The Bitnami standard package does not include a mail server so I had to install Postfix and Dovecot using get-apt install on Debian. Postfix handles email coming in from the Amazon server via SMTP. It limits connections to known hosts like amazonaws.com, apple.com, etc and SMPT port is secured with SSL. Dovecot handles the IMAP interface also secured with SSL. The configuration of Postfix was quite hard and the documentation is poor. One thing that created difficulty is local connections like from the Roundcube web-based email program. Roundcube is run locally, Postfix refuses SSL for local connections and it took a while for me to figure that out.
Roundcube is a desktop, web-based email program which looks an feels like Eudora, sort of. Bitname offers a Rouncube package for $10/month but in my goal of avoiding monthly license fees I installed it using get-apt on Debian and configured it myself. Fortunately Roundcube has a built-in installer checker at <hostname>/roundcube/installer and that helps. It turns out that it needs packages like LDAP3, Net_SMTP, Auth_SASL, Mail_mime and others which you are left on your own to find. LDAP3 is particularly obscure and its GitHub and Kolab sites have zero documentation except "Slava Ukraine"
I had to wrap up this server project quickly so there were a few last things to take care of.
Installing Thunderbird, another Eudora-like email program, this one running on Windows, was helpful in diagnosing the last of the SMTP and IMAP problems with the Linux server. Also it has its own anti-Spam capability which can be used to train SpamAssasin by building up two mailboxes, one with solely Spam and the other with solely good emails. Finally it was used to copy massive amounts of email from one server to another.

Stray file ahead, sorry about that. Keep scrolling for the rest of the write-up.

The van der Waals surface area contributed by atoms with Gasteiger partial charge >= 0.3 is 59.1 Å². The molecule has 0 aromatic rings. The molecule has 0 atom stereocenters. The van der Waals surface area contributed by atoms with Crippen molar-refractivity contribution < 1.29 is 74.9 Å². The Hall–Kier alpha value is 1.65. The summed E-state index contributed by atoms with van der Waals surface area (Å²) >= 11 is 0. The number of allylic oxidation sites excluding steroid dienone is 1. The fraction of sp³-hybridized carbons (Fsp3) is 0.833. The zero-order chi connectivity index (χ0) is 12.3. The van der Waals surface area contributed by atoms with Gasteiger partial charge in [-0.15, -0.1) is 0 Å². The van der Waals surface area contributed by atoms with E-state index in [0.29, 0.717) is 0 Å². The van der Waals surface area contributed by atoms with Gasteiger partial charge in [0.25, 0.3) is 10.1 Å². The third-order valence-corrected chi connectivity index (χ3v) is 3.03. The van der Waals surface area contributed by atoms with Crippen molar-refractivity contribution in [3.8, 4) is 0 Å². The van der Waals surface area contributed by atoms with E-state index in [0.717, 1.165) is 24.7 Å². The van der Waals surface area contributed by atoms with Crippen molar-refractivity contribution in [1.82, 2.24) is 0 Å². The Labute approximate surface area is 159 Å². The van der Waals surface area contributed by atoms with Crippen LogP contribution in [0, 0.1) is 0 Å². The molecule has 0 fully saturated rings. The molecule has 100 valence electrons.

SSL certificates for the website and email server was another stumbling block, however the tools exist to renew SSL certificates automatically. And for free, if you're willing to renew it every three months using LetsEncrypt and the R3 certificate authority. Bitnami supplies a script for doing the renewals but you do have to create file links for almost every program (Postfix, Dovecot, Apache) in order to see the updated certificates. Unfortunately older operating systems like Windows XP and older Max OSX do not have the latest certificate authority information, so browsers running under these older systems cannot use Let'sEncrypt certificates unless you update the authority. There was a lot of grief when this first happened a few years ago. But it still stands, and the Internet, like the shark, moves forward or dies.
Licensing online software downloads for copy protection and updates.
Online store for physical products and digital downloads, and integration with the licensing server
Mailing List management custom server, license-free
Animated webpages using HTML5 and mpg video
Roll your own youtube-like video server because youtube won't pay ad money unless you have 100,000 subcribers
Bulletin Board using YABB and Perl scripts